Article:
The role of the assignor in challenging international search projects
IESF France and IESF Israel demonstrated a strong corporation despite difficult cultural and economic circumstances
Partners of IESF, an international network of Executive Search firms, regularly work together on cross border assignments. Each project highlights new challenges and learnings. Sometimes it’s assumed that the assigned firm – responsible for the local search in their country – is the most important partner. It seems so, since they are delivering the local candidates for the client and to the assignor partner, in the country the client and assignments is originated. In this case study about 2 executive search projects between Israel and France, we show you that’s not the case. We demonstrate what an international cooperation is really based on: a strong advising assignor partner, combined with the local expertise and knowledge from the assigned partner.
IESF France and IESF Israel recently worked together on two similar search projects for Israeli based companies. For one client they searched for a Channel Commercial Director and for the other client they combined forces to find the best suitable CEO. Kishurim HR, led by Dror Katabi, and Hommes & Entreprises, managed by Valérie Désautel describe the challenges they faced, and how they managed to successfully complete the projects. What is the most important aspect of an international search? And how did you cooperate to give the client the advantage of an exclusive and extended international partnership? And finally: How do you manage search projects defined by ups and downs all the way?
In both searches the Israeli clients initially searched for Hebrew speaking managers, living in France, speaking the local language, knowing the local cultures. It was important to possess very specific niche market experience. Dror Katabi: “As an assignor it’s very important to provide your clients with business consulting as well. I convinced the clients that they could trust our local French partner to find the best suitable candidate, from whatever country of origin, that they would deliver the best cultural fit. Maybe it could be even better for the business results.” Valérie Désautel adds: “In case of the first client for example, a company with innovative solutions, who mainly focuses on projects. We searched for a manager with a background in sales, but also technical, engineering, market experience. This person should be familiar with a lot of components and had to manage a major cultural change as well, which made it a challenging search. The first round we found a few candidates, but then COVID came so the client stopped the whole project. A year later we started all over again from scratch.” And then IESF Israel as assignor partner interviewed all the candidates personally. Dror adds: “I was very involved, to make sure the local candidates would fit the Israeli company. I acted a as personal advisor to the Chairman, since I know both of them very well.”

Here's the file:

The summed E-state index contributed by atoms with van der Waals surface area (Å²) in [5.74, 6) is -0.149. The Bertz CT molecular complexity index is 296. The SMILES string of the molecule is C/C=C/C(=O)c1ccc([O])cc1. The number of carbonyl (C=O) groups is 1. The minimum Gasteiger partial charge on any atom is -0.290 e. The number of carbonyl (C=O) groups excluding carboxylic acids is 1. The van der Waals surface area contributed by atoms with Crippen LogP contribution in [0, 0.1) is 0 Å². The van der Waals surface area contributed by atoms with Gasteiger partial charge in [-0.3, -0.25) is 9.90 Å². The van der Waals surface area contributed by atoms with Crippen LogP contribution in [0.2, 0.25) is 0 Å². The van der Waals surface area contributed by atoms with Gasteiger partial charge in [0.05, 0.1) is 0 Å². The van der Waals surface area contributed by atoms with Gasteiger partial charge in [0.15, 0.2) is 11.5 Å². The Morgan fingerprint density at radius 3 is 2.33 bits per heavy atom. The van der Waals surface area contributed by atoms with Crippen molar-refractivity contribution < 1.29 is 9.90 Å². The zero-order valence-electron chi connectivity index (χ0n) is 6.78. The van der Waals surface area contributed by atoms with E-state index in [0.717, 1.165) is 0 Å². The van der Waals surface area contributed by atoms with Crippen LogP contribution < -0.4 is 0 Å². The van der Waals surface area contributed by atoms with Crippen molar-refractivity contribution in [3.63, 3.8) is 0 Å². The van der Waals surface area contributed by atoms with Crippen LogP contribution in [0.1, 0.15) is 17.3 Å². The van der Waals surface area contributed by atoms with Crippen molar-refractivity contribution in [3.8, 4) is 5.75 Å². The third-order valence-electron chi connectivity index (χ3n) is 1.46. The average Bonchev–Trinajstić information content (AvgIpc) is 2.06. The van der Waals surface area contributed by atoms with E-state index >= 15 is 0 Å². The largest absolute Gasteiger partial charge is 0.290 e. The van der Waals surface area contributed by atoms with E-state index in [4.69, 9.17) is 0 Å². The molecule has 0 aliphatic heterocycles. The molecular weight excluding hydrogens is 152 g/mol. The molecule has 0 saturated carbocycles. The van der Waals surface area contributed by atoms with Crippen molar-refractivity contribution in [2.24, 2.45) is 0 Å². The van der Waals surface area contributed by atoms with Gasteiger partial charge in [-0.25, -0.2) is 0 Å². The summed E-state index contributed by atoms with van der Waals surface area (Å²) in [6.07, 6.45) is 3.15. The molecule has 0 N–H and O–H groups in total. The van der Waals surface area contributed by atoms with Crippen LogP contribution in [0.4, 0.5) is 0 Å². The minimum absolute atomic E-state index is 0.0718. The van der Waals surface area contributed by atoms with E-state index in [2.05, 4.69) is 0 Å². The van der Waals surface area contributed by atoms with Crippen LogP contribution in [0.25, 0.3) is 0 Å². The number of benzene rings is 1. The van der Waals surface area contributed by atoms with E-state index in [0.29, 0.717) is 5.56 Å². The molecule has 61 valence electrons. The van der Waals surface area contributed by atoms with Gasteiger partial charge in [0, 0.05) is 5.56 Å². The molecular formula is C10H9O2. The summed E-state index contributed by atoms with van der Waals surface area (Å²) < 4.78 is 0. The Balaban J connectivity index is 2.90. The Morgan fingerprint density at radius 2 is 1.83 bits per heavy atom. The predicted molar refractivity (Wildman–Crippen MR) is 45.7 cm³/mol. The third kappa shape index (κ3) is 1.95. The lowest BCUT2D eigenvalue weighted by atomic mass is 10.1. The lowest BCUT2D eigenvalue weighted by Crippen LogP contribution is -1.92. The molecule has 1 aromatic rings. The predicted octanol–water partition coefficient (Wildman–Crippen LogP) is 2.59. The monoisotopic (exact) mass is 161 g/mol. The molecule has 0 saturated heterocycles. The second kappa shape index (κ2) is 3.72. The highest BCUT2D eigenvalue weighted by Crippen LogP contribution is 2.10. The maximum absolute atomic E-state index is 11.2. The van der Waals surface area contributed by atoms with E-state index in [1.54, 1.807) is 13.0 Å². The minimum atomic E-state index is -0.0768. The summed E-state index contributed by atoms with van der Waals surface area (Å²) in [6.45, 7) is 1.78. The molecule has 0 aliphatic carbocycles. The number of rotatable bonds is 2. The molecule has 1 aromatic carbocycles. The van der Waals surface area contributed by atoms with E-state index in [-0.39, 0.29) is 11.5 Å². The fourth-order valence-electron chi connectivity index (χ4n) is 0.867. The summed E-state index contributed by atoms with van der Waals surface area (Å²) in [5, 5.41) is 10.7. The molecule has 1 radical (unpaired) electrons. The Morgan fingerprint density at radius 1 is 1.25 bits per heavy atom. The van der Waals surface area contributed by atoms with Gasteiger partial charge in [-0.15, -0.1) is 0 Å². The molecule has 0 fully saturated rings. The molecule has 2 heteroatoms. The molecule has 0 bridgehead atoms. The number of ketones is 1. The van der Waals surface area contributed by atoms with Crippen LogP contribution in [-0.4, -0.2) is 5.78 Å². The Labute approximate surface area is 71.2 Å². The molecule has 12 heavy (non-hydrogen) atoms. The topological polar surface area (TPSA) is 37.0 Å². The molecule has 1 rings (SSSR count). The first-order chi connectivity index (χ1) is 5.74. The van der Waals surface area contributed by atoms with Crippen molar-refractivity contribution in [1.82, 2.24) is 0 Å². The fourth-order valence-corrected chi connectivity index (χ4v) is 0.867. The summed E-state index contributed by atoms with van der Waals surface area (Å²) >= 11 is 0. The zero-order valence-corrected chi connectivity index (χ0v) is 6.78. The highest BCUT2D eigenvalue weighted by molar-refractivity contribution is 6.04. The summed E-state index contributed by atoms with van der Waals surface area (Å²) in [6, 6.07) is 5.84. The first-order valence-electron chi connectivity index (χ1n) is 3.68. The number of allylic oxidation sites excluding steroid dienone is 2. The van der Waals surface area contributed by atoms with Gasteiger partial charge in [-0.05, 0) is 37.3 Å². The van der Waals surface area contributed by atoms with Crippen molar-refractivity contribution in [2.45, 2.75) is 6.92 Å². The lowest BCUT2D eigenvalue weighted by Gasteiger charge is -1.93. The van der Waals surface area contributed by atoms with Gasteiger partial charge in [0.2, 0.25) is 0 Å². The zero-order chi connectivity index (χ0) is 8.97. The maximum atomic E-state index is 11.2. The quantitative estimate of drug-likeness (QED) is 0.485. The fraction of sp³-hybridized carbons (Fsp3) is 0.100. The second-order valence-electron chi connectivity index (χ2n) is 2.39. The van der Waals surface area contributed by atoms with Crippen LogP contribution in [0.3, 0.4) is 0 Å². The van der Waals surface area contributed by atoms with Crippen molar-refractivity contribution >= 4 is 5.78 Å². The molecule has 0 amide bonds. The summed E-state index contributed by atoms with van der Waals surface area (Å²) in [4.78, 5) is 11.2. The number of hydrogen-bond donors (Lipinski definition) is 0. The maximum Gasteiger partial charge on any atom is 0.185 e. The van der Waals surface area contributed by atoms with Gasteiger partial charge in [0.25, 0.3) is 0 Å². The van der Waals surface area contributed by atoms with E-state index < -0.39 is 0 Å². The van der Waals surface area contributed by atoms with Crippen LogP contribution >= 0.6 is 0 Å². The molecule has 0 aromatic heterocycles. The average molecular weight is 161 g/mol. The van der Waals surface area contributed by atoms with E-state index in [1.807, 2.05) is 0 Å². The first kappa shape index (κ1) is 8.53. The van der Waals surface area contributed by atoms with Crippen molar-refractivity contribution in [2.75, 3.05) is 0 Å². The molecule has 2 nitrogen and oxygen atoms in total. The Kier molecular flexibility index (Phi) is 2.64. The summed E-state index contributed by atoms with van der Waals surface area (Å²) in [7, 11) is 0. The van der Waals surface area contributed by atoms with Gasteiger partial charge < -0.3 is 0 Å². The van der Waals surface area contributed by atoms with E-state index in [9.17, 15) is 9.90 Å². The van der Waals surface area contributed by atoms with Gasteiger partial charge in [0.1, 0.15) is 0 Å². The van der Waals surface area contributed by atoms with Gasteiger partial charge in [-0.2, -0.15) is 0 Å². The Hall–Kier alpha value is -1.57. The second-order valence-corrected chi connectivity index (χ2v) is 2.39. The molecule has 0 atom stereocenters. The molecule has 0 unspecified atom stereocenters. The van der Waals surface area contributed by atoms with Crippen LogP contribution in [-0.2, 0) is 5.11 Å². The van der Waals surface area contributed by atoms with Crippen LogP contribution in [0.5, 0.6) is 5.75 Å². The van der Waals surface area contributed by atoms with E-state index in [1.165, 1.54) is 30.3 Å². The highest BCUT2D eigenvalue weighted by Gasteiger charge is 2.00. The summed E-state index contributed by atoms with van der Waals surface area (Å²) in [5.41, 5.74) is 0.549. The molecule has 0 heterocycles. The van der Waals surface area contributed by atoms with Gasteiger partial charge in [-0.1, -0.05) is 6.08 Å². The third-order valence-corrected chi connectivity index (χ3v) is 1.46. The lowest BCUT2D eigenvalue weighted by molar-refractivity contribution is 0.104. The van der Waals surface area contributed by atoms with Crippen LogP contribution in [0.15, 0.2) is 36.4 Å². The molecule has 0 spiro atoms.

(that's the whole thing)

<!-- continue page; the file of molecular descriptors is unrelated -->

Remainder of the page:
Local expertise and patience
“We introduced 5 candidates”, explains Valérie “And 3 candidates were selected to interview personally in France by the Israeli Global CEO. After the selection process there were some details to finetune, in this stage of a search project the role of the assignor partner is key. Dror added “I personally advised the client to choose this particular candidate, based on my partner’s recommendation. Once the client knows me and trusts my professional advice, it’s my role to make sure the client makes the best choice possible for his company. The real consultancy is for the leading consultant in an international search. But we wouldn’t have been this successful without the great local knowledge and the patience of our French partner. For example, the expertise on how to interview locally and the way Valérie and her team really thought outside the box and went above and beyond for our clients. The global CEO was grateful especially for the way Valérie and her team led the search and restarted it all over again, patiently and professionally.”
Bridge the gap
In the case of the second client, this company just broke apart from a mother organization and had to start all over again. Dror Katabi: “We needed to find an ambitious manager with suitable compensation benefits. The company faced difficult market circumstances, to survive or succeed they needed the right professional. We suggested to search one level down for a manager who is very good in his role right now, and this role as CEO would be a great promotion for him or her. We searched in the same industry. During the interviews we briefed the client on cultural differences and boundaries, because there was a big cultural gap between the client and the best potential candidates. With me as an advising partner to the client and Valerie and her team as advisors to the candidates we managed to make a great match. In which both the clients and the candidates are happy with the end results.”